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Power Amplifier -> Headphone Adapter

17 Jun

Power Amplifier -> Headphone Adapter

2016/06/17 by Joshua Harris


Here is a quick little project that I pulled together so we could see just how power hungry headphones (like Hifi Men and their ilk) sound on our lovely sounding directly heated triode amplifiers. With the DC filaments on the StereomourII, the results were quite nice. The parts I used are all available from a variety of online vendors.

I wasn’t taking notes or pictures when I put this together, but this is an easy enough project to put together once you see the parts for yourself.

First order up the parts. I used these part numbers, but you could use any quad microphone cable you like, different connectors, et cetera. Markertek sells all of these exact model numbers; other vendors may or may not carry all three.

• Rean NYS508-R NYS508-B dual banana plugs (one of each, about $2 each)
• Neutrik NJ3FC6 cable mount TRS jack (one, about $7)
• Mogami W2534 (about $1.30 per foot, purchase to desired length (I used about 3 feet))

Strip the outer jacket and shielding (braided copper if the Mogami is used) off each end. I did about 7″ (178mm) on one end, which is long enough for the ends to reach the binding posts on a Kaiju. The other end I stripped as needed by the plug, so it may vary.

Disassemble the TRS jack. The one shown has a screw as well as the screwed on strain relief. Slide the strain relief and connector body over the short stripped end.

Strip the blue and clear wires on the short stripped end about ¼” (7mm). Solder one blue wire to the tip lug, and the other to the ring lug. Solder both clear wires to the sleeve lug.

Strip the blue and clear wires on the long stripped end about ½” (14mm). Use the continuity checker on your meter to determine which blue wire is on the right channel (ring terminal). Mark that pair with tape. Confirm continuity on the left channel (tip terminal) and grounds while you’re at it.

Reassemble the TRS jack. Feel good that you don’t have anything on the other end of the cable when you realize you left a piece off…

Disassemble the banana plugs. The ones shown are held together with a black screw in the plastic body. Once the body is apart, you insert a small flathead screwdriver into the individual bananas to loosen a setscrew that will secure the wire in a small hole. I found the fit to be better if the end is folded over on itself before inserting. Take the pair of wires marked as belonging to the right channel and insert the blue wire into one post and the clear wire into the other, securing with the setscrews. Assemble the red banana plug around these connections. Mark the blue wire with a “+” and the clear wire with a “-” on the outside of the the plug. Repeat for the left channel. I recommend using the same positions for the + and – bananas as used on the right channel, since the black plastic is hard to mark.

That’s it. Of course, you could use whatever cable dressing you like (tech flex, cable pants, heat shrink, et cetera), but that’s all you need to do to make a functional cable.

1) There is no protection of the headphones provided as built. Use this adapter at your own risk. Headphones can easily be damaged by a strong signal; do not hot swap interconnects with headphones on your output! Use of this kind of device with high powered amps is not recommended.

2) We do not recommend this for AC heated SET amps.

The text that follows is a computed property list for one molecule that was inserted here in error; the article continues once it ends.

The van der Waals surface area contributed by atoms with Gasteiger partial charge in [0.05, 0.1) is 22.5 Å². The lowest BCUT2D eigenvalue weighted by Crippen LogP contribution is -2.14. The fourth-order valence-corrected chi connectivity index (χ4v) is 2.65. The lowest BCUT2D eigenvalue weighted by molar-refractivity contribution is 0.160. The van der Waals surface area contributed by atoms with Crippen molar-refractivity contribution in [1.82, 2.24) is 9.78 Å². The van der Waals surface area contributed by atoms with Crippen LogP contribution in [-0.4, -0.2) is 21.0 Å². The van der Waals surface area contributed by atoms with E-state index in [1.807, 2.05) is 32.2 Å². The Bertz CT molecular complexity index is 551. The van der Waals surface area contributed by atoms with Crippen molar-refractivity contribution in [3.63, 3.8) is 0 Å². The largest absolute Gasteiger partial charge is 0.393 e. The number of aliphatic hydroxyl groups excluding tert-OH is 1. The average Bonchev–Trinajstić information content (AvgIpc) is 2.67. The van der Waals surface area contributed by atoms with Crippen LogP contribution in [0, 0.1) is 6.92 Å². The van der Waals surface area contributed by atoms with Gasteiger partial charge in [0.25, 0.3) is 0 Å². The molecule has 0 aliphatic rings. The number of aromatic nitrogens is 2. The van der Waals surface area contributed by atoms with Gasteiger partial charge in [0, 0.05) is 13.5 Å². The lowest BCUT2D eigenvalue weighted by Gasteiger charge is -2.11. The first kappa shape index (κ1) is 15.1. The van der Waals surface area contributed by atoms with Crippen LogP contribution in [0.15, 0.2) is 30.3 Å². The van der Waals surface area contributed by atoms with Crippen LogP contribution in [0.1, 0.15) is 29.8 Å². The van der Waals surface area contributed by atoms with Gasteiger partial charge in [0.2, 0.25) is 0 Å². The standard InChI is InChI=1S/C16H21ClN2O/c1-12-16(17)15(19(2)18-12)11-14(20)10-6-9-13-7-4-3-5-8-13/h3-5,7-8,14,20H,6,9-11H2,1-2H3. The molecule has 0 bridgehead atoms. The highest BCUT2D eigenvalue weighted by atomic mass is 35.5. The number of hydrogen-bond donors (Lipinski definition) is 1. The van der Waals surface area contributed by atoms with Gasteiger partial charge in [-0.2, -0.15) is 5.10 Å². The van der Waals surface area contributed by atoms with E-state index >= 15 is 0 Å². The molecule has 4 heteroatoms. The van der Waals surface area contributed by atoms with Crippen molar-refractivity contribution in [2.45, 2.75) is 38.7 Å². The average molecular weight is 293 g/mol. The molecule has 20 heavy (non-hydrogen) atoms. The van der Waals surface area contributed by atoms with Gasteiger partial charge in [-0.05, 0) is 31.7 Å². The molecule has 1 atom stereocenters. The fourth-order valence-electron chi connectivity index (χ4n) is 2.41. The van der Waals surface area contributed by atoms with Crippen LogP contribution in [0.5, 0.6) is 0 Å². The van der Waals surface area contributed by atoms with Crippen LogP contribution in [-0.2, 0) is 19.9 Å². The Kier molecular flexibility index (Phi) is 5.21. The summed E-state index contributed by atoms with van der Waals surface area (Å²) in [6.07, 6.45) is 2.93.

3) Directly heated triodes are a microphonic; you will hear some ringing when you touch the amplifier or the surface it rests on.

4) You certainly can use this with low impedance, high efficiency headphones. You will hear some tube rush and other noise. Wire your output transformers to the lowest impedance for the best signal-to-noise ratio.

5) Most important! This project is presented as a DIY solution to a problem.

That means •Do •It •Yourself!.

There is no technical support offered for this project. There is no advice offered for this project. There is no recourse if you screw it up (see note 1).

It costs about $15 dollars to do this project with the pieces suggested. You could probably get that down to just over $5 if you use cheaper parts and a short cable. Time investment is minimal as well. If you want to know how it works, TRY IT. This project is far simpler than any kit we offer, or ever will offer. It would make a great warmup project for a first timer, or just a useful thing to have around an audio house.

Matching components – what goes with what

07 Oct

Matching components – what goes with what

2015/07/10 by Doc B.

It’s a little hard to discern when you look at the Bottlehead Products web page, but there is a sort of logic to the various choices in each product category. We have, more or less, four levels of gear.

Entry Level

The entry level includes the Quickie battery powered tube preamp, the Quicksand battery powered solid state amp, and the Fix baffle step corrector and treble compensator for small monitors. These are all very easy to build kits that are assembled on acrylic panels. Since they are battery powered they can make a great off-the-grid setup for a vacation cabin or maybe that killer system you have always wanted to attach to your Burning Man moving sculpture. Don’t let the low prices fool you, this is a legit setup with high fidelity. Could make a killer setup with some of Andrew Jones’ amazing budget speakers (the Pioneer or the ELAC versions), your own homebrew mini monitors, or your favorite headphones.

For an entry level dedicated headphone amp that takes up less space than the system above we have the Crack output-transformer-less tube amp (OTL), designed specifically for high impedance headphones. OTL means we don’t need to include an output transformer in the design and hence the price can be lower than typical with-output-transformer designs. Use the Crack amp with high impedance cans like Sennheiser HD580/600/650 and Beyerdynamic DT880s and hear what everyone has been raving about.

Mid Level

The mid level of kits includes the Reduction tube phono preamp, the Smash tube preamp, the Seductor stereo tube amplifier. These kits are AC mains powered and thus have power transformers and laser cut aluminum chassis panels that sit on alder bases.

Reduction is designed to work well with moving magnet phono cartridges in the 5mV and higher output range, or moving coil cartridges with a suitable step up transformer. It will work very well with the Smash/Seductor combo.